As a contribution to the GCARD3 process the International Conference on Eurasian Food Security and Nutrition Network and Eurasian Soil Partnership - jointly organized by the Eurasian Center for Food Security (ECFS), FAO, the World Bank, IFPRI, and GFAR (through CACAARI). Held in Bishkek, Kyrgyz Repulbic from 29 February to 2 March 2016, the conference provided an opportunity to discuss and analyze current trends in food security management in the Eurasian region; generated the discussion about best and most effective practices to promote and expand multi- and cross-sectoral collaboration on a country, regional and global level; and offered the floor for the Eurasian Soil Partnership Plenary meeting.
At this event, the organizers hosted food policy makers and policy professionals from Armenia, Republic of Azerbaijan, Belarus, Georgia, Kazakhstan, Kyrgyz Republic, Russia, Tajikistan, Uzbekistan and other countries from the region; members of globally-known international organizations such as IFAD and various CGIAR centers; members from global and regional food policy think-tanks, academia, extension services and agro-business representatives from the region.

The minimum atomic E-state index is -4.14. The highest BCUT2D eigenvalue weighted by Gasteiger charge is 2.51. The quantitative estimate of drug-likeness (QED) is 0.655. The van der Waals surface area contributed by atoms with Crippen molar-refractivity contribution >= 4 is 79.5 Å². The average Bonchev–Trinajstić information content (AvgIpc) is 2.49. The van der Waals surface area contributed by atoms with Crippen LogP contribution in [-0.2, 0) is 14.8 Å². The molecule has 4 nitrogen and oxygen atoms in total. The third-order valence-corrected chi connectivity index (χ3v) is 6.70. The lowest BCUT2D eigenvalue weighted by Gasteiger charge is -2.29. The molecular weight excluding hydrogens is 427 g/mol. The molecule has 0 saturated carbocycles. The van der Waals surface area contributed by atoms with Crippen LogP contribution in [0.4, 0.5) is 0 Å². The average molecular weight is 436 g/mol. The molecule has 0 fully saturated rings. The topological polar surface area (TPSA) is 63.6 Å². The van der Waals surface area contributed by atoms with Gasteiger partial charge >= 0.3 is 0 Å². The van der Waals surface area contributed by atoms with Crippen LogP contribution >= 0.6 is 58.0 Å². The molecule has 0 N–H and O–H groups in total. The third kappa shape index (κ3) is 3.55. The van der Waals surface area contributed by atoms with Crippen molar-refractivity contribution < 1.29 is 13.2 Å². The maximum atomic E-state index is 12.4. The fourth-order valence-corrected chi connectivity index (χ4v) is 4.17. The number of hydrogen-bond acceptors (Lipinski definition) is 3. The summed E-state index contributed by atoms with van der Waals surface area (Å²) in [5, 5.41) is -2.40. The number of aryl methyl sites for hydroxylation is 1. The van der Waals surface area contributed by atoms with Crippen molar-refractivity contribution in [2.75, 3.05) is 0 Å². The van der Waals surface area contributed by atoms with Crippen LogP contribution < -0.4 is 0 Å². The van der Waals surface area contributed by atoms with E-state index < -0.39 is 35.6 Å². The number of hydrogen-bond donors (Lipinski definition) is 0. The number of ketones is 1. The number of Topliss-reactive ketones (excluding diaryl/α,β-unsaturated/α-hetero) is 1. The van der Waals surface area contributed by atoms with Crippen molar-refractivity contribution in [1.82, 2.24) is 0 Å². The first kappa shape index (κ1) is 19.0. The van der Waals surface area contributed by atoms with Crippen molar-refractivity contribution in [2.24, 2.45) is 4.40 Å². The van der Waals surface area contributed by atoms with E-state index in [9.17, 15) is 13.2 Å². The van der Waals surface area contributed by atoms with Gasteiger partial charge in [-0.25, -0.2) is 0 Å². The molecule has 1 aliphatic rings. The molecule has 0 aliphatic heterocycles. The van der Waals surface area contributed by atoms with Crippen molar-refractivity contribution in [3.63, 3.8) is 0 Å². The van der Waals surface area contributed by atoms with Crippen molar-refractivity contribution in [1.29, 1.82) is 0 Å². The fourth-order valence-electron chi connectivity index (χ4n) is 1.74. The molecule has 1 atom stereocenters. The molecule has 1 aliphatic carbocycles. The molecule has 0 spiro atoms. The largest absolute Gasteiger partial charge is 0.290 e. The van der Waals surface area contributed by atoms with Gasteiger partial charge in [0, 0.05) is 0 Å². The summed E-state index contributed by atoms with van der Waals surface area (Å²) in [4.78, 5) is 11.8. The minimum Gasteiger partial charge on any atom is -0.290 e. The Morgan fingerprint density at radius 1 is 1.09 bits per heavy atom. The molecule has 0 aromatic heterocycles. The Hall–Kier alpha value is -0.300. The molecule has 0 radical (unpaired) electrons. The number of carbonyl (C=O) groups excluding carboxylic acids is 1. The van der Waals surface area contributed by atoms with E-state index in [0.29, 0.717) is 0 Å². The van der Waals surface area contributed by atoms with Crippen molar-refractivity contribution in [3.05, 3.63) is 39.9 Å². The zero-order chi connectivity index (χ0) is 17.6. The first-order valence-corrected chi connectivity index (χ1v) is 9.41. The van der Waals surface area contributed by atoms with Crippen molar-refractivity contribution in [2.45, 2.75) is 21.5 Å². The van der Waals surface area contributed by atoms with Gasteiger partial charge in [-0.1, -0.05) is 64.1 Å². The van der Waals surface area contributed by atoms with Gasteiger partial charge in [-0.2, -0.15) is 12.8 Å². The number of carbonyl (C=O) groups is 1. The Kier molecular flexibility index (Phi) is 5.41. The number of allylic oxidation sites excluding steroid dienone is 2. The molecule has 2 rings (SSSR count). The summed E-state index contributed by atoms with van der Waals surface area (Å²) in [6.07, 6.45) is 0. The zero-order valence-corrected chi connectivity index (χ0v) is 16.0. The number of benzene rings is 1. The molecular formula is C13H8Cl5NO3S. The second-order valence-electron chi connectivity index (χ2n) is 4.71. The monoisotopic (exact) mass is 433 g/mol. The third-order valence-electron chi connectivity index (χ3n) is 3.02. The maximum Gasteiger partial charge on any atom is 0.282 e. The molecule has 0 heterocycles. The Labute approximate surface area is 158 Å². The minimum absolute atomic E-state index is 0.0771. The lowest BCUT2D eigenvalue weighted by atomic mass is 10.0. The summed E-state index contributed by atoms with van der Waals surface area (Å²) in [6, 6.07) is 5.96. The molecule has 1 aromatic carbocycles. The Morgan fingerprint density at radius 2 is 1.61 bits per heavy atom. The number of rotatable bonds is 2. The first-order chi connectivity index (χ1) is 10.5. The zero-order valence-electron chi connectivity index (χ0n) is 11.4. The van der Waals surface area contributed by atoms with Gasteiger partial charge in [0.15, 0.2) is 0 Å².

At the end of the two-and-a-half days event, participants identified pathways for cooperation and collaboration through the Eurasian Network for Food Security and Nutrition. Working together to improve regional data collection, applying comprehensive knowledge, and set-up strong information systems members of the Network would aim to improve food security and nutrition in the Eurasian region.
Following are the engaging blog posts produced during the Conference by the GFAR-supported social media reporting team:
Feb 29 2016: Leo gets an Oscar and Eurasian region talks about food security and soil partnership
Do we really need a Magic Stick?
Kyrgyz Haricot: To bean or not to bean?
Meet Nodar, not your ‘Typical’ Farmer
Salinity: Live with it or Fight it?
Behind the scenes: The ones who stay in the shadows
Sustainable Transfers of What?
Innovation Platforms: Why do we need this?
Reviving the Agricultural Coordination Mechanism